"The BFG" Press Junket With Filmmakers and Cast
Entering into theaters July 1 is Stephen Spielberg's newest film, "The BFG." A retelling of the Roald Dahl book, it follows the adventures of a precocious young orphan named Sophie whose curiosity results in the acquaintance of the Big Friendly Giant, and a potentially one-way trip to Giant Country. Although they initially regard each other with some suspicion, the two lonely souls eventually become fast friends and work to bring about a happy ending for themselves and children everywhere.
[All non-attributed photos and video courtesy of Disney.]
At a recent press junket, some of the film's distinguished talent--old and new--gathered to talk about the experience of bringing "The BFG" to life.
Penelope Wilton (“The Queen”) on playing a child's version of Queen Elizabeth: "I think you have to start from trying to catch the person...if you don’t have a real person, then it wouldn’t be fun. If I made a fantasy queen in a fantasy, that would...cancel each other out. So it has to be based on reality so you do a double take all the time: “Did she say that? Did she say that?” And then it makes it interesting, and that’s what Roald Dahl does. That’s why he uses the queen, ‘cause in a little girl’s mind the person who is on all the stamps and all the money in England is the person who will be able to...if they have a problem, she will fix it. And so in a 9 year old’s mind, that is what she does."
Mark Rylance (“The BFG”) on the movie's appeal: "I hadn't thought of it before, but I like the fact that here's a man in a very difficult family, isn't he? It's his brothers who are doing this--they've got very degraded, they weren't always like this, and he's kind of given up on it. And he goes around behind to blow dreams, like we might give money to peaceful charities or something to compensate...But the young girl comes in and she's so marvelous, in that she says 'no, we can do better, we can change this. It doesn't have to be like this.' I was very impressed with that because increasingly I think well, maybe it all is just a jungle, just a dog-eat-dog jungle and there's nothing you can do, but the younger generation always comes through with either foolishness or hope that things can change, and in this case she actually does succeed and change the situation.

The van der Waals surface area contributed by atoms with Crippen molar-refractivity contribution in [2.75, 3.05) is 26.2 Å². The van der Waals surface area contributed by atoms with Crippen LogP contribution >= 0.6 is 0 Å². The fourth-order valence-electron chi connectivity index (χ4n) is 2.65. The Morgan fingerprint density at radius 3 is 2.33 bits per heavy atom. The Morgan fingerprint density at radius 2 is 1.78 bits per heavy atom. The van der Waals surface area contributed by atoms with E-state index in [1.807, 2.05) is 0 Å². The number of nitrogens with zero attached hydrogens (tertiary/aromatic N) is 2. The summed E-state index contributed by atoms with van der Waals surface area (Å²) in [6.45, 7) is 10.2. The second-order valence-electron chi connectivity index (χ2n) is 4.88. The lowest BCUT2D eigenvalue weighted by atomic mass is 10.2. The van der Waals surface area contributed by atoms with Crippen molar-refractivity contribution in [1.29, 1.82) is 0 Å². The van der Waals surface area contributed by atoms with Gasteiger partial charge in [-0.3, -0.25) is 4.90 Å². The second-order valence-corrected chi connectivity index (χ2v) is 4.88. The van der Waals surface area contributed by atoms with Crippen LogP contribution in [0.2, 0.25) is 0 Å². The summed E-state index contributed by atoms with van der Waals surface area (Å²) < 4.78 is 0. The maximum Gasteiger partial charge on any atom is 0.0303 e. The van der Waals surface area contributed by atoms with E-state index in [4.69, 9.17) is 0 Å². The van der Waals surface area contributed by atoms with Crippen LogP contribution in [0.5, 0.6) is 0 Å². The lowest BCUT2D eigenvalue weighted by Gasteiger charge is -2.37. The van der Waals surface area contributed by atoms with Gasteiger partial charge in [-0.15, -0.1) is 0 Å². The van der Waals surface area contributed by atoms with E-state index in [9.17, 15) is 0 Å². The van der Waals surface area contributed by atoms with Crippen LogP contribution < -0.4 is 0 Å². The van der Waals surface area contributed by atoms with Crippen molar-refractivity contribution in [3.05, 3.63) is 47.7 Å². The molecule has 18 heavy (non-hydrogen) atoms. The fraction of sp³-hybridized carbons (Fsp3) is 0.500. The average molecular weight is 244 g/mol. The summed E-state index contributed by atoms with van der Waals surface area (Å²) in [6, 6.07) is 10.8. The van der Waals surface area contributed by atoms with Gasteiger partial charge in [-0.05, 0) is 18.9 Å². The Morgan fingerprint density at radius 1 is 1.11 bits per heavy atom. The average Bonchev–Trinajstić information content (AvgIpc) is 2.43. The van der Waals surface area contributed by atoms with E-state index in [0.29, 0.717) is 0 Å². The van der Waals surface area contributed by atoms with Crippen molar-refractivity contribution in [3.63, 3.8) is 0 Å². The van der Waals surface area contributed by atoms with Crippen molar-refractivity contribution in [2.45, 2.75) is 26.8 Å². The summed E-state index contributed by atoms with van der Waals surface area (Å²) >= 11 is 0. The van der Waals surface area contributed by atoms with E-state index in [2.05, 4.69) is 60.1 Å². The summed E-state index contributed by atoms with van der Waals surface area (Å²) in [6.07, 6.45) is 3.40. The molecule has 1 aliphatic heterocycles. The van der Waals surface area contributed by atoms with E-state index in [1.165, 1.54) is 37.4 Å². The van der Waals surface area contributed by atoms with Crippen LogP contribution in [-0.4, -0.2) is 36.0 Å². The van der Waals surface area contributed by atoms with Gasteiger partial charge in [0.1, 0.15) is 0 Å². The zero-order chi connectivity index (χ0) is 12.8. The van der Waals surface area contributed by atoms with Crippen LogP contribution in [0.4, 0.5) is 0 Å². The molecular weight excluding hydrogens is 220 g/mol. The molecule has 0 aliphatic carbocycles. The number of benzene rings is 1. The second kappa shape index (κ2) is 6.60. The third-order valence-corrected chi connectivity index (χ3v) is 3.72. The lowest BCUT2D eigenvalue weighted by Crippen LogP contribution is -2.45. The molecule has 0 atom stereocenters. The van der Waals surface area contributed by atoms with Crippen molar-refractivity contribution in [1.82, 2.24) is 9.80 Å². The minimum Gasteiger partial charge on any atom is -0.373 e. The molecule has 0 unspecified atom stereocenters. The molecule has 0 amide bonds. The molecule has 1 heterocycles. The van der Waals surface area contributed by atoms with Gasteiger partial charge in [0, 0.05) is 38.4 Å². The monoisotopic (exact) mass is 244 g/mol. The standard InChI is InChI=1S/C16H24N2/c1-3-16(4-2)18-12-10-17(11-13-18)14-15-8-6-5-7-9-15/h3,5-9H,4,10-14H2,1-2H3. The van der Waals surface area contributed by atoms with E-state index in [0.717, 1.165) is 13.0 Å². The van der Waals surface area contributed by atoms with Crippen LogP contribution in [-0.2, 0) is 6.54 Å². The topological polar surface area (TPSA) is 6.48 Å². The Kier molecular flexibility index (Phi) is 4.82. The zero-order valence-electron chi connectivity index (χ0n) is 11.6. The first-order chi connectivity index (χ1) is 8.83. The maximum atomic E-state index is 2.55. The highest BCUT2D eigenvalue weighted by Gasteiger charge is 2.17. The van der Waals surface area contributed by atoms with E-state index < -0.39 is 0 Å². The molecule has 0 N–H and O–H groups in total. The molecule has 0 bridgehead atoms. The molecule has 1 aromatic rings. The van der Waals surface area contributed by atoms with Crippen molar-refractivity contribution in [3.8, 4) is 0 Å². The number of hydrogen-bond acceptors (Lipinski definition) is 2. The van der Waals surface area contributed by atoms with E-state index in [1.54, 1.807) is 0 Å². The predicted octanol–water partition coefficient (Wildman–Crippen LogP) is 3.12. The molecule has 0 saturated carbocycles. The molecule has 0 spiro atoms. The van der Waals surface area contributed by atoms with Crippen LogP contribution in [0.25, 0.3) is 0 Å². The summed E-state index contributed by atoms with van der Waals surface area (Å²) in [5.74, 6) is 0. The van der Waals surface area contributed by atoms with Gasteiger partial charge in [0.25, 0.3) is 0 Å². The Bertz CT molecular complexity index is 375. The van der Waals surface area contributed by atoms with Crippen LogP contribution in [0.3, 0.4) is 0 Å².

"At least, until they do a sequel."
Ruby Barnhill (“Sophie”) on what she learned from working with Stephen Spielberg: "I think I've just learned from Stephen that...it's ok to make mistakes. I was at Parent's Evening, and my art teacher said 'every time you make a mistake in lessons, you start panicking, and you need to stop doing that because everybody makes mistakes and it's absolutely fine." And I learned from Stephen that making mistakes is ok and to just...everybody does it and you learn from them and it's fine. And so that was one thing that I really worked on."
Steven Spielberg (Director) on why he was drawn to make this film: "Because I...what really appealed to me was the fact that...the protagonist was a girl, not a boy. And it was a very strong girl. And the protagonist was going to, you know--the protagonist was going to allow us at a certain point, to believe that--four feet tall can completely outrank 25 feet of giant. And I got very excited that this was going to be a little girl’s story, and her courage, and her values, was going to, in a way, turn the cowardly lion into the brave hero at the end...which is what she turns BFG into. And I saw all kinds of Wizard of Oz comparisons when I was first reading the book, and I said, “Oh, here’s a real chance to do a story about Dorothy and the Cowardly Lion - just the two of them.”
Spielberg on Walt Disney: "I was really influenced as a kid, growing up, by Walt Disney. Walt Disney did two things for me: For one thing, he scared me more than anybody else ever scared me, then he rescued me from the fear that he instilled in me five minutes after he terrified me. And he did that like a sine wave pattern again and again and again until there was complete memorable redemption at the end. The other thing Walt Disney did, was he extolled the virtues of strong women characters. He did that throughout his entire career, through his animated films.”
"The BFG" will open in theaters July 1, 2016.